I have been reading a lot of questions concerning kosher foods, to get a better understanding of what it means for something to be kosher. To an atheist, this site is very helpful.

But as a chemistry student, I find some of the concepts related to kashrut quite surprising, particularly the ones relating to taste transferral.

This led me to wonder how - if - kashrut has been affected by Science?

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    By "science" do you mean the way the world around us works, or do you mean the opinions of scientists over the ages?
    – b a
    Commented Aug 8, 2012 at 4:20
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    @ba I refer to what is described in here. I am concerned about knowledge and scientific facts that have withstood falsification as of yet. There is no absolute, but there's such a thing as a rock solid pile of evidence/experimental data - that's what I'm talking about.
    – CHM
    Commented Aug 8, 2012 at 4:25
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    Still, can you give examples of the issues that you question?
    – YDK
    Commented Aug 8, 2012 at 5:05
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    can you elaborate on "I find some of the concepts related to kashrut quite surprising, particularly the ones relating to taste transferral." -- some examples, perhaps.
    – Menachem
    Commented Aug 8, 2012 at 5:56
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    Something to keep in mind: Judaism works at the level of the perception of a human. Not at the level of absolutes. If you keep this in mind some of the rules will make more sense. (For example taste: What matters is not what happened, but what a human can perceive i.e. taste.)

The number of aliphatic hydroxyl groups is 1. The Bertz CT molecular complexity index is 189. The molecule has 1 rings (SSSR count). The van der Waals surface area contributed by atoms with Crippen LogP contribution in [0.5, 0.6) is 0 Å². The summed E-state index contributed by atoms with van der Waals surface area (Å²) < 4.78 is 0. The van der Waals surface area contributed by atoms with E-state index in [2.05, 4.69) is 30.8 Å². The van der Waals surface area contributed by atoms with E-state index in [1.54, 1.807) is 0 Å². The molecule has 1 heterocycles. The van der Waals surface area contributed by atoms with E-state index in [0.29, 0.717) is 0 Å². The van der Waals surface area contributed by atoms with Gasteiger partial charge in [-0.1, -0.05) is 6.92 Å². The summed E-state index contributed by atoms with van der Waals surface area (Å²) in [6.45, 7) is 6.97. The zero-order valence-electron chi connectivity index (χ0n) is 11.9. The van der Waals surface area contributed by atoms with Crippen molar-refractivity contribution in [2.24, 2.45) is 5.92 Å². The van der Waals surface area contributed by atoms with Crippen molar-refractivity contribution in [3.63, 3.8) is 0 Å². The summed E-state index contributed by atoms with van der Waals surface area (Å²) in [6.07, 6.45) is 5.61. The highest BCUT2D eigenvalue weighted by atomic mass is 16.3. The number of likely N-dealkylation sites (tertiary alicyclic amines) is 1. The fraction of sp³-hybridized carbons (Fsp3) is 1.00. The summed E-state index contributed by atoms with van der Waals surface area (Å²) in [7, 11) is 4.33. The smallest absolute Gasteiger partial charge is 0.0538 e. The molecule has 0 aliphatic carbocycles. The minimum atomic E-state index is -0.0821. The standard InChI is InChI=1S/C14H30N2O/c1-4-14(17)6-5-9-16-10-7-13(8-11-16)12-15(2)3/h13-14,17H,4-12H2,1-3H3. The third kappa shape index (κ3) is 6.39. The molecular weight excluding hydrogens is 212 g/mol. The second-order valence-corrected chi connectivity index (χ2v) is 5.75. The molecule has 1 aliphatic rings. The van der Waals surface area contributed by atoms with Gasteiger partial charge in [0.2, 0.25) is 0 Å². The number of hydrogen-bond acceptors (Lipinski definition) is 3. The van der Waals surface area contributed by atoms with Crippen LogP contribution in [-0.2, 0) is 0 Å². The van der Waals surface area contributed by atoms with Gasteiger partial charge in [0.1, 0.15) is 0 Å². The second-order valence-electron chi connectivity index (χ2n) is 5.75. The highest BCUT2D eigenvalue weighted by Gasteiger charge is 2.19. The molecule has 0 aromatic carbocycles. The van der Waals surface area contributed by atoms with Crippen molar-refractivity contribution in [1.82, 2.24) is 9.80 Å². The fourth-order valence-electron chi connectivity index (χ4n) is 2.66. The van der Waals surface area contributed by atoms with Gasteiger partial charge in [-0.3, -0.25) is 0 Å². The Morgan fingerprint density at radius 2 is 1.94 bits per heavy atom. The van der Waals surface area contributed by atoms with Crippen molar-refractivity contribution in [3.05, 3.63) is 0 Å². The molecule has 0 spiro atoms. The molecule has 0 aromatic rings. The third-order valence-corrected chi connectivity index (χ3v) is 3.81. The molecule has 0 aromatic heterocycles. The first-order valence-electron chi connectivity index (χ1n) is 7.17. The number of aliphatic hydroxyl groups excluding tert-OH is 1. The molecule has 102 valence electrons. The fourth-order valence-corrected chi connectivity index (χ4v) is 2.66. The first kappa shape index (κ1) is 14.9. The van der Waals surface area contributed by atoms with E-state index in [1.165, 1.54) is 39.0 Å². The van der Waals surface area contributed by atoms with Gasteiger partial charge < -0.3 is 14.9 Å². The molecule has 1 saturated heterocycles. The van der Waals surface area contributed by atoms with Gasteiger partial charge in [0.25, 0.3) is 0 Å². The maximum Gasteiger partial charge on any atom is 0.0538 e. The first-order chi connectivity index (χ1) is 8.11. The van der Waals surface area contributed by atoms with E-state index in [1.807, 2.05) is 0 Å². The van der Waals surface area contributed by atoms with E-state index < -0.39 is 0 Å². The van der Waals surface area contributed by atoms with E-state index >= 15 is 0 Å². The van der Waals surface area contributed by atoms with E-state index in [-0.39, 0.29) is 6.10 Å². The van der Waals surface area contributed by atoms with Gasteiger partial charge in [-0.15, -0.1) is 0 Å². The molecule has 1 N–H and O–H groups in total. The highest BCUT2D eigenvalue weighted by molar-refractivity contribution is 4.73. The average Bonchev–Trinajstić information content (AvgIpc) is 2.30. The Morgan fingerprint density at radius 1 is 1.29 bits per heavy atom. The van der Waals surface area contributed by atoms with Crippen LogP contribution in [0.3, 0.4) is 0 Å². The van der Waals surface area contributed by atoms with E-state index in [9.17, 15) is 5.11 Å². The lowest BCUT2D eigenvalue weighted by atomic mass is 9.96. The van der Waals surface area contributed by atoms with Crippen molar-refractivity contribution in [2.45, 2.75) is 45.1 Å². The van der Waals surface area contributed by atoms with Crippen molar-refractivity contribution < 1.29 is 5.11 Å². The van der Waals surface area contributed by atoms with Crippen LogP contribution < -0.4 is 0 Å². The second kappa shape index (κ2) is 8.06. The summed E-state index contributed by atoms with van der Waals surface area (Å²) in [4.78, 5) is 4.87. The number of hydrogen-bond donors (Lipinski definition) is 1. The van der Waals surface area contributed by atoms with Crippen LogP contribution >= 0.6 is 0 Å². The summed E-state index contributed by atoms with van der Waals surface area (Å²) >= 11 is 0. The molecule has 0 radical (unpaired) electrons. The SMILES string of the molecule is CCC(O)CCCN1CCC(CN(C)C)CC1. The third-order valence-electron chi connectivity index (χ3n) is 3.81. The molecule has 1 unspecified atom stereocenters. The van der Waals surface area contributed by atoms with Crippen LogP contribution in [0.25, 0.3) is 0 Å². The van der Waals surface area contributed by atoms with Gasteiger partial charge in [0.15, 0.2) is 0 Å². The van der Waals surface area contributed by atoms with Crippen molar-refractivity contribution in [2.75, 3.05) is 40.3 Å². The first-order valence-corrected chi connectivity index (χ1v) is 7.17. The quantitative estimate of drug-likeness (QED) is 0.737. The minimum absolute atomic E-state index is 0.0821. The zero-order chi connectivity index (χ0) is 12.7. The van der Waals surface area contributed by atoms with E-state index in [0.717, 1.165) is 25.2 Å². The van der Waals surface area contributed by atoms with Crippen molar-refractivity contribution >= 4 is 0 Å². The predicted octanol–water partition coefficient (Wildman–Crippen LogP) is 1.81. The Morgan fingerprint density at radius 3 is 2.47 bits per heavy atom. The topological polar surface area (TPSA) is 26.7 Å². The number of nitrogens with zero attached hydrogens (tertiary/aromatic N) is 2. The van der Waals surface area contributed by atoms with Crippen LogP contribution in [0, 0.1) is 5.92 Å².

– Ariel
    Commented Aug 8, 2012 at 11:03

1 Answer 1


Kashrut has not been affected by science - that is, halakhic rulings issued by recognized kashrut organizations regarding the kashrut of any food have not changed due to scientific discoveries. (Kashrut has been affected in the sense that it needs to react to new ingredients and cooking methods created by science. Individual rabbis have ruled in accordance with science.)

For example, there were kashrut concerns about parasites in fish. Modern biology demonstrated that Chazal's understanding of parasites is incorrect. However, most rabbis ruled that the halachot regarding the kashrut of these fish remain unaffected, and in practice, the kashrut organizations ruled that they remain kosher. (R' Elyashiv is the main dissenter; see article for details.)

For more information, please see:

  • I don't get it. Is it only "most rabbis" who support your opening sentence?
    – Double AA
    Commented Apr 25, 2014 at 4:31
  • Yes. Clarified.
    – Shmuel
    Commented Apr 25, 2014 at 4:52
  • I don't understand why certain major kashrut organizations define "kashrut".
    – Double AA
    Commented Apr 25, 2014 at 13:53
  • Do you eat food that isn't certified? De facto, these organizations define "kashrut" as is practiced by Jewry today. If someone isn't sure if a single particular item isn't kosher, they may ask their LOR, but for issues that affect everyone, such as scientific discoveries, these organizations are the only one with the knowledge and expertise to give a psak, and the LOR will recognize that.
    – Shmuel
    Commented Apr 25, 2014 at 19:41
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    Sometimes. Depends on the food. I see no reason why their decisions are binding. There are foods that are certified which I won't eat and foods which wouldn't be certified which I will eat. Just because there is a monopoly in the supply doesn't create a "minhag" which precludes other possibilities.
    – Double AA
    Commented Apr 25, 2014 at 21:53

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